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THURSDAY, 17 APR 2014
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Antarctica might have a new type of ice: diamonds
Reuters
File - A couple window-shops in New York's Diamond District in this file photo from  August 19, 2011.  (REUTERS/Brendan McDermid)
File - A couple window-shops in New York's Diamond District in this file photo from August 19, 2011. (REUTERS/Brendan McDermid)
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OSLO: A kind of rock that often contains diamonds has been found in Antarctica for the first time, hinting at mineral riches in the vast, icy continent – where mining is banned.

No diamonds were found, but researchers said they were confident the gems were there.

“It would be very surprising if there weren’t diamonds in these kimberlites,” Greg Yaxley of the Australian National University in Canberra, who led the research, said by telephone.

Writing in the journal Nature Communications, an Australian-led team reported finding the kimberlite deposits around Mount Meredith, in the Prince Charles Mountains in East Antarctica. Kimberlite is a rare rock where diamonds are often found. It is named after the South African town of Kimberley, the site of a late 19th-century diamond rush.

That does not mean Antarctica will soon see its own diamond rush. Antarctica is not only forbiddingly cold and remote but also protected by a treaty that preserves the continent for scientific research and wildlife, from penguins to seals. The 1991 environmental accord banned mining for at least 50 years.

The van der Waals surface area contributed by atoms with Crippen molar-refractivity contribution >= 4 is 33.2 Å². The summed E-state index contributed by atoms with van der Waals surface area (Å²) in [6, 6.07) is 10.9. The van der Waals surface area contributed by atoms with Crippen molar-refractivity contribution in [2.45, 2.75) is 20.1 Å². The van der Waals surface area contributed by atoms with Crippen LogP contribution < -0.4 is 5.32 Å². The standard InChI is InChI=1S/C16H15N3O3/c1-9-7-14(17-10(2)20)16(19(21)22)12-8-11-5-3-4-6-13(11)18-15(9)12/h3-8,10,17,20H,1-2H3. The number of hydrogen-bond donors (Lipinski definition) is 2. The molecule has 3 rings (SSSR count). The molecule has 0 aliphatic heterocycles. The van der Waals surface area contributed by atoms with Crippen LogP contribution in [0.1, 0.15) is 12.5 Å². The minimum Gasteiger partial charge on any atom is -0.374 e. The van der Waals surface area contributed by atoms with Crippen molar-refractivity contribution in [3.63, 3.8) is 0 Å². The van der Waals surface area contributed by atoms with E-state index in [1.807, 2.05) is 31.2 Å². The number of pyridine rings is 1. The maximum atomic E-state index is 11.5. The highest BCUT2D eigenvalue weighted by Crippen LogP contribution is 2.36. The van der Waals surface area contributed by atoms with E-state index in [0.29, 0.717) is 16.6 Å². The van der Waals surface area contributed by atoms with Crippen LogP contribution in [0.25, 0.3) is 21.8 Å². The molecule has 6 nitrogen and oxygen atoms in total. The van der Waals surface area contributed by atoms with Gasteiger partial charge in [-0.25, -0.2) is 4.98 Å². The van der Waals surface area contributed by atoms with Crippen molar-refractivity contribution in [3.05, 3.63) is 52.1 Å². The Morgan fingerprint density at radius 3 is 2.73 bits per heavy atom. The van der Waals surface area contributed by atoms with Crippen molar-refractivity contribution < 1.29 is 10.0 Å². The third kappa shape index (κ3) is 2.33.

“I don’t think it’s terribly practical that anyone could actually explore successfully and, personally, I hope mining does not take place,” Yaxley said.

Others geologists doubted the find held much commercial value. Less than 10 percent of the deposits of similar kimberlite are economically viable, said Teal Riley of the British Antarctic Survey. “It’s a big leap from here to mining,” he told Reuters.

The Antarctic Treaty is binding only on its 50 signatories, but it has the backing of major powers, including the United States and China. Many expect the ban on mining to be extended in 2041.

“There is likely to be little opposition to an extension of this prohibition, despite the potential discovery of a new type of Antarctic ‘ice,’” Nature Communications said in a statement.

But another expert said the future was not so clear. Gold, platinum, copper, iron and coal have also been found in Antarctica. Diamonds are already mined today in the world’s colder reaches such as northern Canada and Siberia.

“We do not know what the Treaty parties’ views will be on mining after 2041 or what technologies might exist that could make extraction of Antarctic minerals economically viable,” said Kevin Hughes, of the Scientific Committee on Antarctic Research.

Riley said there was a fine line between geological mapping and prospecting with an eye to mining. Russia, Ukraine and China, among other countries, have been more active in surveying Antarctica in recent years.

And demand for diamonds is likely to outpace supply in coming years. Few new mines are being discovered to provide the newly wealthy in countries such as China with Western-style jewelry. The last major find was Rio Tint’s Murrow mine in Zimbabwe in 1997.

Diamonds are formed under immense heat and pressure around 160 kilometers below ground in the molten rock of Earth’s mantle. Millions of years later, they are brought to the surface in powerful eruptions and preserved in the distinctive igneous rock formations called kimberlites.

 
A version of this article appeared in the print edition of The Daily Star on December 20, 2013, on page 13.
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